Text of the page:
Posts in: Poetry by others

Prayer after Eating
Wendell Berry

I have taken in the light
that quickened eye and leaf.
May my brain be bright with praise
of what I eat, in the brief blaze
of motion and of thought.
May I be worthy of my meat.

[published in The Country of Marriage]

An appropriate reading when you’re coming down with some kind of sickness:

It isn’t hard to inhabit Tao’s Way.
Just stop picking and choosing,

stop hating this and loving that,
and you’re there bright and clear.

A hair-width distinction is error
enough to split heaven-and-earth:

to face Tao’s shimmering Way
simply give up like and dislike,

for battling things you dislike
is mind’s great disease.

The Way of Ch’an, “Fact-Mind Inscription”, translated David Hinton.

Many thanks to @johnbrady for calling this to my attention in a comment on my earlier post

Conscientious Objector
Edna St. Vincent Millay

I shall die, but
that is all that I shall do for Death.
I hear him leading his horse out of the stall;
I hear the clatter on the barn-floor.
He is in haste; he has business in Cuba,
business in the Balkans, many calls to make this morning.
But I will not hold the bridle
while he clinches the girth.
And he may mount by himself:
I will not give him a leg up.

Though he flick my shoulders with his whip,
I will not tell him which way the fox ran.
With his hoof on my breast, I will not tell him where
the black boy hides in the swamp.
I shall die, but that is all that I shall do for Death;
I am not on his pay-roll.

I will not tell him the whereabout of my friends
nor of my enemies either.
Though he promise me much,
I will not map him the route to any man’s door.
Am I a spy in the land of the living,
that I should deliver men to Death?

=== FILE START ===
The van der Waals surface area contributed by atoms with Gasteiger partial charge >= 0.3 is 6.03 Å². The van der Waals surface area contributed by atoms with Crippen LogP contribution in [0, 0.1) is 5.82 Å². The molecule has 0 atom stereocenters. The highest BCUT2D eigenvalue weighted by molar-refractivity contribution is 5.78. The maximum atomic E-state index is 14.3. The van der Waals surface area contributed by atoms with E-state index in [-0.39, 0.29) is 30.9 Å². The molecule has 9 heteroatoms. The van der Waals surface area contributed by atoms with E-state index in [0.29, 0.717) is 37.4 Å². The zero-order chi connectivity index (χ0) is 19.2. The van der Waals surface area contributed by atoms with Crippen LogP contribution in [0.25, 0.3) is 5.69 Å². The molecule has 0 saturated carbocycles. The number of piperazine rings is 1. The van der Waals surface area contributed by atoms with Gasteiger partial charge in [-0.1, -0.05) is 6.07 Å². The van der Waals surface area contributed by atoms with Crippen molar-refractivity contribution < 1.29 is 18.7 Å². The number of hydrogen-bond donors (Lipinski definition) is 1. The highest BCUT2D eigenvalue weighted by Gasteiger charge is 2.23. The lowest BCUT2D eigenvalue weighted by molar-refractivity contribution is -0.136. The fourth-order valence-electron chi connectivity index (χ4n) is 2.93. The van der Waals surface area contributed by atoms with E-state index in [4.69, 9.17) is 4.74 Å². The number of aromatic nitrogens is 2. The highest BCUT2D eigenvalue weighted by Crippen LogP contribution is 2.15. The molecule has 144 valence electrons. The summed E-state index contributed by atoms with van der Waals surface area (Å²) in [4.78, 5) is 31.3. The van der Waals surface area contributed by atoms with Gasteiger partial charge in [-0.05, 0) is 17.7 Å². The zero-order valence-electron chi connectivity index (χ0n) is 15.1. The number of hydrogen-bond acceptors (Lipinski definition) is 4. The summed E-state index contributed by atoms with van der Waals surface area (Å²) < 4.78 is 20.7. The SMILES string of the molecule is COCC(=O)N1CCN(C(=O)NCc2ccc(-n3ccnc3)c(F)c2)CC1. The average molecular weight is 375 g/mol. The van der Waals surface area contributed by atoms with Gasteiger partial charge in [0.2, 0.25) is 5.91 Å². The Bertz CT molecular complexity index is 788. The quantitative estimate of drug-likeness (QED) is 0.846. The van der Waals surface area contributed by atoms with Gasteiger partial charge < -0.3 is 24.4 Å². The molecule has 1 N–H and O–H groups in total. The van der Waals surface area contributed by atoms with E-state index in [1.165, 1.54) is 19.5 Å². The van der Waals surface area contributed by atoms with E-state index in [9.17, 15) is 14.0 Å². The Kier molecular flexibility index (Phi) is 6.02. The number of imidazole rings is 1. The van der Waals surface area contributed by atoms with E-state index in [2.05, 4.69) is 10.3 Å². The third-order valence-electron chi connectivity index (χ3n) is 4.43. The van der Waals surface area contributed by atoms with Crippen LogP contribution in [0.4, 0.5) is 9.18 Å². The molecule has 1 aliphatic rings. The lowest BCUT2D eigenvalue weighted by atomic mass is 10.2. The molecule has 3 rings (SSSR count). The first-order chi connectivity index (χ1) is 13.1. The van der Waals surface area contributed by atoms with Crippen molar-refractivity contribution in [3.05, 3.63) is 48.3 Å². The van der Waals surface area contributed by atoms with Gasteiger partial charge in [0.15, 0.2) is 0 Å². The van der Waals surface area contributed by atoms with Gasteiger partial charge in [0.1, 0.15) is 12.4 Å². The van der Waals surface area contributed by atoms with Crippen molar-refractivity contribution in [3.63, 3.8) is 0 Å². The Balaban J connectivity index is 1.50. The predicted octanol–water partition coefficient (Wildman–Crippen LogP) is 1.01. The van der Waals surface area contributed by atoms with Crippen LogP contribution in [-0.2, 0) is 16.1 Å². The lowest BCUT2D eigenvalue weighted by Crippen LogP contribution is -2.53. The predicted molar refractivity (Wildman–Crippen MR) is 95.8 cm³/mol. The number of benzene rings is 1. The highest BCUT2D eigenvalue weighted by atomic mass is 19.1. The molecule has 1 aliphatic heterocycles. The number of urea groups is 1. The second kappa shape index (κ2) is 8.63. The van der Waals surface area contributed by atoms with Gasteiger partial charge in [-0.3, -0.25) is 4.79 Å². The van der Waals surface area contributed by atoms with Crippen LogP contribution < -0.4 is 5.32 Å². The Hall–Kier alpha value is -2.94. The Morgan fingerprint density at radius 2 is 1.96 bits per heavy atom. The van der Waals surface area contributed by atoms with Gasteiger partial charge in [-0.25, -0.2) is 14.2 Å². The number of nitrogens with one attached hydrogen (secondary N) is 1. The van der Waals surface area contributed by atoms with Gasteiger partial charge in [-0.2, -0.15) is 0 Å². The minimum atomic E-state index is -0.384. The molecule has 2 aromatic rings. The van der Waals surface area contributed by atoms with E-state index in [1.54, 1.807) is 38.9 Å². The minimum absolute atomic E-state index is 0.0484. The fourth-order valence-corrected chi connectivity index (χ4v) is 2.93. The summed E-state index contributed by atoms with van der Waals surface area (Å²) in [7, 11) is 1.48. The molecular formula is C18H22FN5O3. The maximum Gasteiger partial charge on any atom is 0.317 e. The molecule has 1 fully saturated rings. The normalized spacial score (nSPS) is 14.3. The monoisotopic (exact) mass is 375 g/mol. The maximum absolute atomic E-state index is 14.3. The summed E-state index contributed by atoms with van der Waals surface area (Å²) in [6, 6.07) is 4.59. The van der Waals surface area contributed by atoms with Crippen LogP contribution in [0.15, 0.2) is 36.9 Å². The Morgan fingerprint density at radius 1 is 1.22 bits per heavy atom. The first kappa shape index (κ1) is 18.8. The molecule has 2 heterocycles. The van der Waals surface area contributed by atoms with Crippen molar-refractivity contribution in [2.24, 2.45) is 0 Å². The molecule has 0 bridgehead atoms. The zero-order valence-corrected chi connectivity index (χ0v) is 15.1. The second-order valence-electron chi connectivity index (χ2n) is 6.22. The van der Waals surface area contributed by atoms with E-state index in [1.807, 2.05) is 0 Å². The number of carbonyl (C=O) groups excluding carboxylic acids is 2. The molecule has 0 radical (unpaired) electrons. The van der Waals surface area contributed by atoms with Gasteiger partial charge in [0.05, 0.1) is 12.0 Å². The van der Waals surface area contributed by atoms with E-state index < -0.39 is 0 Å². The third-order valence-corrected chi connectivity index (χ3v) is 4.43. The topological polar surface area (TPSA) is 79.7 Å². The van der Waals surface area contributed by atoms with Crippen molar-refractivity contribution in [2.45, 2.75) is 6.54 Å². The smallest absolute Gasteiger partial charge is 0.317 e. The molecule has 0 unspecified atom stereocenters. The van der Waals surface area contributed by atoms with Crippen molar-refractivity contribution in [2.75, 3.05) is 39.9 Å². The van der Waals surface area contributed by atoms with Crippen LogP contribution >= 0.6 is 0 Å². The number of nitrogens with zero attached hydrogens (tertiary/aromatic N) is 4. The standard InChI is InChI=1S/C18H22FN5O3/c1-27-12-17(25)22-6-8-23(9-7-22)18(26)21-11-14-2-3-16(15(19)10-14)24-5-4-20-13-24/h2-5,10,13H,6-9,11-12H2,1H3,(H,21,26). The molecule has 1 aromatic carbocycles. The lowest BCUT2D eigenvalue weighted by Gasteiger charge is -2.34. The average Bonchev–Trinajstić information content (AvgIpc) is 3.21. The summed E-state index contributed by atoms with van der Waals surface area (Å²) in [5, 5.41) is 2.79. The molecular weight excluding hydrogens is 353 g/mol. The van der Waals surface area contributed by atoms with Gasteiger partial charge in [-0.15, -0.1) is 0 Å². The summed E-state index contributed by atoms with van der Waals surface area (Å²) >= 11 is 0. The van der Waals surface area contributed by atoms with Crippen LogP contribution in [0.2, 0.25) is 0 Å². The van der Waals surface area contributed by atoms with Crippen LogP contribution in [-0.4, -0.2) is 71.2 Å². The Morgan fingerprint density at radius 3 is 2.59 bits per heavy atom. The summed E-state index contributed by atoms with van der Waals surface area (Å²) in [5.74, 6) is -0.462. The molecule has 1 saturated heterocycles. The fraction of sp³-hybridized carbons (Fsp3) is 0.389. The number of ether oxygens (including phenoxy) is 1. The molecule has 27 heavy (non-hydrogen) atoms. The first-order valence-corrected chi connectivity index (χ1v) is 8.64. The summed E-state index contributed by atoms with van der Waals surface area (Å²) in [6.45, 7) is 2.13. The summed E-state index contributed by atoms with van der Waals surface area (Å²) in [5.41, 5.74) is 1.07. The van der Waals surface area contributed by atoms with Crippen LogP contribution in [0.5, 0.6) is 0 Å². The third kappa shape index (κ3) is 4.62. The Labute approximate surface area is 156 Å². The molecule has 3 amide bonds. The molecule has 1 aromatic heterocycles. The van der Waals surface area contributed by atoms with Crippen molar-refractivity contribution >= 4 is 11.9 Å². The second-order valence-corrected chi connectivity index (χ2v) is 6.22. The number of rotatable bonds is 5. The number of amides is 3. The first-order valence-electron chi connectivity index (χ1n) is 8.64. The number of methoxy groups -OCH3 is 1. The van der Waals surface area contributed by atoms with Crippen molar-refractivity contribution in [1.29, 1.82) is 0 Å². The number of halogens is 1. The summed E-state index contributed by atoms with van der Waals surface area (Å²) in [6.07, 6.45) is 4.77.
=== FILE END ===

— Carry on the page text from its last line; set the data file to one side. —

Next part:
Brother, the password and the plans of our city
are safe with me; never through me
Shall you be overcome.

On Top
Gary Snyder

All this new stuff goes on top
turn it over, turn it over
wait and water down
from the dark bottom
turn it inside out
let it spread through
sift down even.
Watch it sprout.

A mind like compost.

“The Green Man”, a poem by William Anderson

Like antlers, like veins of the brain the birches Mark patterns of mind on the red winter sky; ‘I am thought of all plants,’ says the Green Man, ‘I am thought of all plants,’ says he. The hungry birds harry the last berries of rowan But white is her bark in the darkness of rain; ‘I rise with the sap,’ says the Green Man, ‘I rise with the sap,’ says he.

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“The Reassurer” by Wendell Berry

A people in the throes of national prosperity, who breathe poisoned air, drink poisoned water, eat poisoned food, who take poisoned medicines to heal them of the poisons that they breathe, drink, and eat, such a people crave the further poison of official reassurance. It is not logical, but it is understandable, perhaps, that they adore their President who tells them that all is well, all is better than ever. The President reassures the farmer and his wife who have exhausted their farm to pay for it, and have exhausted themselves to pay for it, and not have not paid for it, and have gone bankrupt for the sake of the free market, foreign trade, and the prosperity of corporations; he consoles the Navajos, who have been exiled from their place of exile, because the poor land contained something required for the national prosperity, after all; he consoles the young woman dying of cancer caused by a substance used in the normal course of national prosperity to make red apples redder; he consoles the couple in the Kentucky coalfields, who sit watching TV in their mobile home on the mud of the floor of a mined-out stripmine; from his smile they understand that the fortunate have a right to their fortunes, that the unfortunate have a right to their misfortunes, and that these are equal rights.